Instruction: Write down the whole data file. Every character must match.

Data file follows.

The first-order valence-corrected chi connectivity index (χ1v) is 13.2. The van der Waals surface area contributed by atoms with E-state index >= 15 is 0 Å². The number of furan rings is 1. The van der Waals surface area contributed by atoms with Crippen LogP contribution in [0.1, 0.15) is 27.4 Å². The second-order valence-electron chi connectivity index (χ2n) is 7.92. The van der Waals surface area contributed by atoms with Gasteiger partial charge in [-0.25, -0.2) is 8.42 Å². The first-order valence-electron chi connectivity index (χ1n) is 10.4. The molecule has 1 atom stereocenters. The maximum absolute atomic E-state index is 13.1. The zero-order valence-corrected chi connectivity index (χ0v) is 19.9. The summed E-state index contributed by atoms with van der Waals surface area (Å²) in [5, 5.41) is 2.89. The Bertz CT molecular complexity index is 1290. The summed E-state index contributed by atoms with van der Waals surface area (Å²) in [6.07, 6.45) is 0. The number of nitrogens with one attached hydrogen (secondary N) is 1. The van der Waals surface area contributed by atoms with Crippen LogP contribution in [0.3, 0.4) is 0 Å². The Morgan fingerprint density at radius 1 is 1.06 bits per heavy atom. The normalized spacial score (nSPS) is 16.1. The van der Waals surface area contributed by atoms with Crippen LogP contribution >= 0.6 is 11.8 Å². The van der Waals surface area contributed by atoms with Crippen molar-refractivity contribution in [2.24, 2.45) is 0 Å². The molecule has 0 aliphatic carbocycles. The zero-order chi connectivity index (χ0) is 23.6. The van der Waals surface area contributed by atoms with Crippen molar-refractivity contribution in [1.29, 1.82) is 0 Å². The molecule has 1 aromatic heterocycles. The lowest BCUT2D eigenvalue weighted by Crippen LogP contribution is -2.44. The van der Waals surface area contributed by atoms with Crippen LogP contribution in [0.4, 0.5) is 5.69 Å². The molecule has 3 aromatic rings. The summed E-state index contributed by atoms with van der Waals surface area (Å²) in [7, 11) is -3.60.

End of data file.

The first-order valence-corrected chi connectivity index (χ1v) is 13.2. The van der Waals surface area contributed by atoms with E-state index >= 15 is 0 Å². The number of furan rings is 1. The van der Waals surface area contributed by atoms with Crippen LogP contribution in [0.1, 0.15) is 27.4 Å². The second-order valence-electron chi connectivity index (χ2n) is 7.92. The van der Waals surface area contributed by atoms with Gasteiger partial charge in [-0.25, -0.2) is 8.42 Å². The first-order valence-electron chi connectivity index (χ1n) is 10.4. The molecule has 1 atom stereocenters. The maximum absolute atomic E-state index is 13.1. The zero-order valence-corrected chi connectivity index (χ0v) is 19.9. The summed E-state index contributed by atoms with van der Waals surface area (Å²) in [5, 5.41) is 2.89. The Bertz CT molecular complexity index is 1290. The summed E-state index contributed by atoms with van der Waals surface area (Å²) in [6.07, 6.45) is 0. The number of nitrogens with one attached hydrogen (secondary N) is 1. The van der Waals surface area contributed by atoms with Crippen LogP contribution in [0.3, 0.4) is 0 Å². The Morgan fingerprint density at radius 1 is 1.06 bits per heavy atom. The normalized spacial score (nSPS) is 16.1. The van der Waals surface area contributed by atoms with Crippen LogP contribution >= 0.6 is 11.8 Å². The van der Waals surface area contributed by atoms with Crippen molar-refractivity contribution in [2.24, 2.45) is 0 Å². The molecule has 0 aliphatic carbocycles. The zero-order chi connectivity index (χ0) is 23.6. The van der Waals surface area contributed by atoms with Crippen molar-refractivity contribution in [1.29, 1.82) is 0 Å². The molecule has 1 aromatic heterocycles. The lowest BCUT2D eigenvalue weighted by Crippen LogP contribution is -2.44. The van der Waals surface area contributed by atoms with Crippen LogP contribution in [0.4, 0.5) is 5.69 Å². The molecule has 3 aromatic rings. The summed E-state index contributed by atoms with van der Waals surface area (Å²) in [7, 11) is -3.60.